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One Woman's Powerful Image Paints A Heartbreaking Picture Of Alzheimer's

DECEMBER 9, 2017  —  By Corinne Sanders

Those of us who've never met or known someone with Alzheimer's can study and read about the disease all we want, but we'll never truly understand how devastating it is until we see it for ourselves.

One young woman, Redditor wuillermania, was forced to experience the heartbreaking reality of the disease when she was just 22 years old. At the time, her 54-year-old mother was diagnosed with early-onset Alzheimer's. She's been living with it for the past 12 years. Words can't fully describe how difficult it was for this woman to watch as her mom eventually forgot who she was, but she explains there's one powerful visual representation that says it all for her.

"I've often explained watching my mom succumb to this illness as watching her unravel," she wrote. "When I came across the crocheting she did in the early stages of Alz, it made me realize how fitting that actually was."

"I don't remember exactly when she stopped being able to crochet for good--she made squares for a while, then the circles, then the little pieces of crochet, until she got to the point where she just carried around the needles and yarn in her purse," she added. "At this point she is completely non-verbal and unable to care for herself in any way (eating, bathing, dressing, walking unsupervised, etc.)."

Her image had a powerful impact on those who saw it, inspiring others to share their own fears and stories about the disease:

"This is seriously one of the most frightening things I could possibly think about. Everything that makes you a person simply fades away. Alzheimer's runs in my family too. Very sorry for you indeed, OP. I know what it feels like. Hope you're coping ok." --FatGreek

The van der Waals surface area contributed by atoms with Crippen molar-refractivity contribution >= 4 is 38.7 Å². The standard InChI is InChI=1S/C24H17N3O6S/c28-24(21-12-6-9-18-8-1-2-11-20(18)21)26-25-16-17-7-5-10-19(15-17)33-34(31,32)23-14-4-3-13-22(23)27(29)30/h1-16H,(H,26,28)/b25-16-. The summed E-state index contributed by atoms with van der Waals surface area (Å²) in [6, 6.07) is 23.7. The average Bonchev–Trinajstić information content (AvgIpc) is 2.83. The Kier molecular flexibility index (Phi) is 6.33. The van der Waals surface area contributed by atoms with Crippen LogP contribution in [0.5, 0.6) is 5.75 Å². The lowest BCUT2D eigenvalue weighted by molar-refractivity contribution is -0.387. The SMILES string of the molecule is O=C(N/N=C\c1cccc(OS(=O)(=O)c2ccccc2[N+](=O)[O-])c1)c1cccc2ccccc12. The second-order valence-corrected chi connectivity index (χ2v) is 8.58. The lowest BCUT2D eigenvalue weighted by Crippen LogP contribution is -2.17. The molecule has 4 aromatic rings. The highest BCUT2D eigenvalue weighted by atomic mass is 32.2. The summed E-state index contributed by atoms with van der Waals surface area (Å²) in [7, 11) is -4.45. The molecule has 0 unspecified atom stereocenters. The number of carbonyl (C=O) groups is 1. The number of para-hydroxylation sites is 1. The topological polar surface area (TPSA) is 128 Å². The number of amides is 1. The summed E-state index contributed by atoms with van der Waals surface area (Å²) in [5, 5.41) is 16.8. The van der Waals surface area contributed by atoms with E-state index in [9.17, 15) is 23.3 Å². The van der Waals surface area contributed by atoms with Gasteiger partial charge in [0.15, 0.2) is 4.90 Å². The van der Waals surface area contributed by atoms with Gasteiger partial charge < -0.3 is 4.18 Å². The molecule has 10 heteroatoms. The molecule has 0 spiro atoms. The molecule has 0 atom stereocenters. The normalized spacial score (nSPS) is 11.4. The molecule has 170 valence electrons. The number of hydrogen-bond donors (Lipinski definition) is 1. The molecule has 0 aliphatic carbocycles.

"Wow, I'm so sorry for you. What an amazing visual for a concept that can be really tough to grasp." -- brownmlis

"Op, I completely see my grandfather in this post. He died from complications of Alz last Christmas. He was an extremely well read man and as long as I could remember he always had a stack of books, newspapers and magazines next to his recliner. As he declined, at first the pile was the same, but the issues were there a little longer. Then there were fewer magazines. Then the books stayed on the shelf and finally the daily paper wasn't even read. By the time he died I don't think he'd read anything in about a year. Keep fighting Op." -- Like_meowschwitz

(via BoredPanda)

I can't imagine how difficult it would be to watch a parent slowly deteriorate and not be able to recognize their children. If any of your loved ones have been diagnosed with Alzheimer's, our hearts go out to you.

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